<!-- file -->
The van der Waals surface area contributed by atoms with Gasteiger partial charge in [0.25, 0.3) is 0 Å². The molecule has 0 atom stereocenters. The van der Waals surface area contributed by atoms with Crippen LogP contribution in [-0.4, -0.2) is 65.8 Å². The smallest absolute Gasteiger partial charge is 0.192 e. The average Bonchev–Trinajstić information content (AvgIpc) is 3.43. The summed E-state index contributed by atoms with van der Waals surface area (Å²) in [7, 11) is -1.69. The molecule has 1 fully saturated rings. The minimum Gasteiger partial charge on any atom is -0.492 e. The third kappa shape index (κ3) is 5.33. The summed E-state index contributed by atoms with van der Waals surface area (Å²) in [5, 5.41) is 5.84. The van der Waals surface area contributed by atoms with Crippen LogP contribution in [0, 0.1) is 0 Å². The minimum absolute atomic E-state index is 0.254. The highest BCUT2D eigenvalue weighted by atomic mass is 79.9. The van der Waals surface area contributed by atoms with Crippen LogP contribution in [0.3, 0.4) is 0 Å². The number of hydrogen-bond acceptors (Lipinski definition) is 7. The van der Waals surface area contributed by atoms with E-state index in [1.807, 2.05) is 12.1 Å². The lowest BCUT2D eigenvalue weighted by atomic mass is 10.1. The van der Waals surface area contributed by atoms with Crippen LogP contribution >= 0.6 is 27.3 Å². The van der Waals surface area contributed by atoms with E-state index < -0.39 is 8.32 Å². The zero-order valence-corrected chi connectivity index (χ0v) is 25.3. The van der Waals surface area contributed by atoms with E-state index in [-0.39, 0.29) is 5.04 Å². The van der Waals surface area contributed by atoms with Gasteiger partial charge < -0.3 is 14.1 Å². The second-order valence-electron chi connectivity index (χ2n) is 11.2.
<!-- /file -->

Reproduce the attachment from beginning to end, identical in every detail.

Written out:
The van der Waals surface area contributed by atoms with Gasteiger partial charge in [0.25, 0.3) is 0 Å². The molecule has 0 atom stereocenters. The van der Waals surface area contributed by atoms with Crippen LogP contribution in [-0.4, -0.2) is 65.8 Å². The smallest absolute Gasteiger partial charge is 0.192 e. The average Bonchev–Trinajstić information content (AvgIpc) is 3.43. The summed E-state index contributed by atoms with van der Waals surface area (Å²) in [7, 11) is -1.69. The molecule has 1 fully saturated rings. The minimum Gasteiger partial charge on any atom is -0.492 e. The third kappa shape index (κ3) is 5.33. The summed E-state index contributed by atoms with van der Waals surface area (Å²) in [5, 5.41) is 5.84. The van der Waals surface area contributed by atoms with Crippen LogP contribution in [0, 0.1) is 0 Å². The minimum absolute atomic E-state index is 0.254. The highest BCUT2D eigenvalue weighted by atomic mass is 79.9. The van der Waals surface area contributed by atoms with Crippen LogP contribution in [0.3, 0.4) is 0 Å². The number of hydrogen-bond acceptors (Lipinski definition) is 7. The van der Waals surface area contributed by atoms with E-state index in [1.807, 2.05) is 12.1 Å². The lowest BCUT2D eigenvalue weighted by atomic mass is 10.1. The van der Waals surface area contributed by atoms with Crippen LogP contribution >= 0.6 is 27.3 Å². The van der Waals surface area contributed by atoms with E-state index < -0.39 is 8.32 Å². The zero-order valence-corrected chi connectivity index (χ0v) is 25.3. The van der Waals surface area contributed by atoms with E-state index in [-0.39, 0.29) is 5.04 Å². The van der Waals surface area contributed by atoms with Gasteiger partial charge < -0.3 is 14.1 Å². The second-order valence-electron chi connectivity index (χ2n) is 11.2.